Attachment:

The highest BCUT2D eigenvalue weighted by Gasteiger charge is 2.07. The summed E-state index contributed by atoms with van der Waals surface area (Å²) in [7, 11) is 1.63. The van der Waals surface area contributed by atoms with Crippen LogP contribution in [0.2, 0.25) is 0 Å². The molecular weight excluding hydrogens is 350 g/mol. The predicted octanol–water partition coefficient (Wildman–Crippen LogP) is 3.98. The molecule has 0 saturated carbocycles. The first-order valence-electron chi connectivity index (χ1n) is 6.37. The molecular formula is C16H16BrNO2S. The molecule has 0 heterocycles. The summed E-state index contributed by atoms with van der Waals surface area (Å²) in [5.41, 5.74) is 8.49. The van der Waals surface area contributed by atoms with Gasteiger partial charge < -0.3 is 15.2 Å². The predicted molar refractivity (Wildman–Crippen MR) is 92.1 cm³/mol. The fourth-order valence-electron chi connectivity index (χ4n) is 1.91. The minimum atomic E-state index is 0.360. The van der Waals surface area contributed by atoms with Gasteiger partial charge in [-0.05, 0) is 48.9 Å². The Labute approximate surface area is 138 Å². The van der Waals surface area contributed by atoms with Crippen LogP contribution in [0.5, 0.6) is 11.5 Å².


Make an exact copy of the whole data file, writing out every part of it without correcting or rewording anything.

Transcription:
The highest BCUT2D eigenvalue weighted by Gasteiger charge is 2.07. The summed E-state index contributed by atoms with van der Waals surface area (Å²) in [7, 11) is 1.63. The van der Waals surface area contributed by atoms with Crippen LogP contribution in [0.2, 0.25) is 0 Å². The molecular weight excluding hydrogens is 350 g/mol. The predicted octanol–water partition coefficient (Wildman–Crippen LogP) is 3.98. The molecule has 0 saturated carbocycles. The first-order valence-electron chi connectivity index (χ1n) is 6.37. The molecular formula is C16H16BrNO2S. The molecule has 0 heterocycles. The summed E-state index contributed by atoms with van der Waals surface area (Å²) in [5.41, 5.74) is 8.49. The van der Waals surface area contributed by atoms with Gasteiger partial charge < -0.3 is 15.2 Å². The predicted molar refractivity (Wildman–Crippen MR) is 92.1 cm³/mol. The fourth-order valence-electron chi connectivity index (χ4n) is 1.91. The minimum atomic E-state index is 0.360. The van der Waals surface area contributed by atoms with Gasteiger partial charge in [-0.05, 0) is 48.9 Å². The Labute approximate surface area is 138 Å². The van der Waals surface area contributed by atoms with Crippen LogP contribution in [0.5, 0.6) is 11.5 Å².